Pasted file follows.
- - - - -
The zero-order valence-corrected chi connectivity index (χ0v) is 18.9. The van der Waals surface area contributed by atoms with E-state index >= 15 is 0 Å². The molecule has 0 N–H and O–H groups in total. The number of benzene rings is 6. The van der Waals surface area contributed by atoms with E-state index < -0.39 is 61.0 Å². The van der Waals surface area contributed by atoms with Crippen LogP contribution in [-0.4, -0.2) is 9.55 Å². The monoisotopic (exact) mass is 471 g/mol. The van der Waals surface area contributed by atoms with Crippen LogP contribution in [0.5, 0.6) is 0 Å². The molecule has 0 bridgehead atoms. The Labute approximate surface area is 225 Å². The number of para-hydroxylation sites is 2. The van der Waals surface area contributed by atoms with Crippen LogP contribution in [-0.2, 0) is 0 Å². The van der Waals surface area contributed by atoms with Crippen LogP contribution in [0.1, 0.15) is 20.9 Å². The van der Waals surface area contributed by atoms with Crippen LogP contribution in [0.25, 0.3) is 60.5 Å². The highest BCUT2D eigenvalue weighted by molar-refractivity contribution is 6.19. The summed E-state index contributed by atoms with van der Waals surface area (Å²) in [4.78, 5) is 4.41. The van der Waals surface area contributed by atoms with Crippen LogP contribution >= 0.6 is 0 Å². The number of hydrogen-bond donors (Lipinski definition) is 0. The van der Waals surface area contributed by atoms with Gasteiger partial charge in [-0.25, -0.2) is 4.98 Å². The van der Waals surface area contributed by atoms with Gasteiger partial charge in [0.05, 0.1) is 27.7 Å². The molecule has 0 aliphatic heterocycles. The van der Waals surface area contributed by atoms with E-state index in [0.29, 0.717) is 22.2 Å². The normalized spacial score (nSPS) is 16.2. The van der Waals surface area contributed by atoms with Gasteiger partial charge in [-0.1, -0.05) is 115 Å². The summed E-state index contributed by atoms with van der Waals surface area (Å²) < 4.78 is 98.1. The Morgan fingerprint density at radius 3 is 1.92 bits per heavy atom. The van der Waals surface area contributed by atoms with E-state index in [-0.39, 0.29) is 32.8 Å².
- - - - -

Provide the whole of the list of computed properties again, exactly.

The zero-order valence-corrected chi connectivity index (χ0v) is 18.9. The van der Waals surface area contributed by atoms with E-state index >= 15 is 0 Å². The molecule has 0 N–H and O–H groups in total. The number of benzene rings is 6. The van der Waals surface area contributed by atoms with E-state index < -0.39 is 61.0 Å². The van der Waals surface area contributed by atoms with Crippen LogP contribution in [-0.4, -0.2) is 9.55 Å². The monoisotopic (exact) mass is 471 g/mol. The van der Waals surface area contributed by atoms with Crippen LogP contribution in [0.5, 0.6) is 0 Å². The molecule has 0 bridgehead atoms. The Labute approximate surface area is 225 Å². The number of para-hydroxylation sites is 2. The van der Waals surface area contributed by atoms with Crippen LogP contribution in [-0.2, 0) is 0 Å². The van der Waals surface area contributed by atoms with Crippen LogP contribution in [0.1, 0.15) is 20.9 Å². The van der Waals surface area contributed by atoms with Crippen LogP contribution in [0.25, 0.3) is 60.5 Å². The highest BCUT2D eigenvalue weighted by molar-refractivity contribution is 6.19. The summed E-state index contributed by atoms with van der Waals surface area (Å²) in [4.78, 5) is 4.41. The van der Waals surface area contributed by atoms with Crippen LogP contribution >= 0.6 is 0 Å². The number of hydrogen-bond donors (Lipinski definition) is 0. The van der Waals surface area contributed by atoms with Gasteiger partial charge in [-0.25, -0.2) is 4.98 Å². The van der Waals surface area contributed by atoms with Gasteiger partial charge in [0.05, 0.1) is 27.7 Å². The molecule has 0 aliphatic heterocycles. The van der Waals surface area contributed by atoms with E-state index in [0.29, 0.717) is 22.2 Å². The normalized spacial score (nSPS) is 16.2. The van der Waals surface area contributed by atoms with Gasteiger partial charge in [-0.1, -0.05) is 115 Å². The summed E-state index contributed by atoms with van der Waals surface area (Å²) < 4.78 is 98.1. The Morgan fingerprint density at radius 3 is 1.92 bits per heavy atom. The van der Waals surface area contributed by atoms with E-state index in [-0.39, 0.29) is 32.8 Å².